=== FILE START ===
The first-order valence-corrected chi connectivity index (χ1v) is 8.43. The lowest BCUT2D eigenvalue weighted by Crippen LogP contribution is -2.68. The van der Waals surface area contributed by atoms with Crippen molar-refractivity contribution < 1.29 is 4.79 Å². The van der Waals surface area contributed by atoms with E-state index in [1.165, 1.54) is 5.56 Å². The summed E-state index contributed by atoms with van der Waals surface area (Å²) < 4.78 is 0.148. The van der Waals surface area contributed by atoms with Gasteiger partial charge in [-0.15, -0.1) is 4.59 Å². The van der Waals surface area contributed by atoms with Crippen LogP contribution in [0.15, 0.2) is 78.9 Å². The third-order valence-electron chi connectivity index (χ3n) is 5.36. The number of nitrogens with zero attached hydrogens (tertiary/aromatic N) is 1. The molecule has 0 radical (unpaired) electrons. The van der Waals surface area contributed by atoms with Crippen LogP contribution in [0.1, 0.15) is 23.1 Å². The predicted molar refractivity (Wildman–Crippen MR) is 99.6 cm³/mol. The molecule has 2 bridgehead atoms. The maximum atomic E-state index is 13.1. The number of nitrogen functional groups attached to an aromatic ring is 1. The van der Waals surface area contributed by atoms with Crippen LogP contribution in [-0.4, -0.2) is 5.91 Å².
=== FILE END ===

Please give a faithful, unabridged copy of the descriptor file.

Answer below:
The first-order valence-corrected chi connectivity index (χ1v) is 8.43. The lowest BCUT2D eigenvalue weighted by Crippen LogP contribution is -2.68. The van der Waals surface area contributed by atoms with Crippen molar-refractivity contribution < 1.29 is 4.79 Å². The van der Waals surface area contributed by atoms with E-state index in [1.165, 1.54) is 5.56 Å². The summed E-state index contributed by atoms with van der Waals surface area (Å²) < 4.78 is 0.148. The van der Waals surface area contributed by atoms with Gasteiger partial charge in [-0.15, -0.1) is 4.59 Å². The van der Waals surface area contributed by atoms with Crippen LogP contribution in [0.15, 0.2) is 78.9 Å². The third-order valence-electron chi connectivity index (χ3n) is 5.36. The number of nitrogens with zero attached hydrogens (tertiary/aromatic N) is 1. The molecule has 0 radical (unpaired) electrons. The van der Waals surface area contributed by atoms with Crippen LogP contribution in [0.1, 0.15) is 23.1 Å². The predicted molar refractivity (Wildman–Crippen MR) is 99.6 cm³/mol. The molecule has 2 bridgehead atoms. The maximum atomic E-state index is 13.1. The number of nitrogen functional groups attached to an aromatic ring is 1. The van der Waals surface area contributed by atoms with Crippen LogP contribution in [-0.4, -0.2) is 5.91 Å².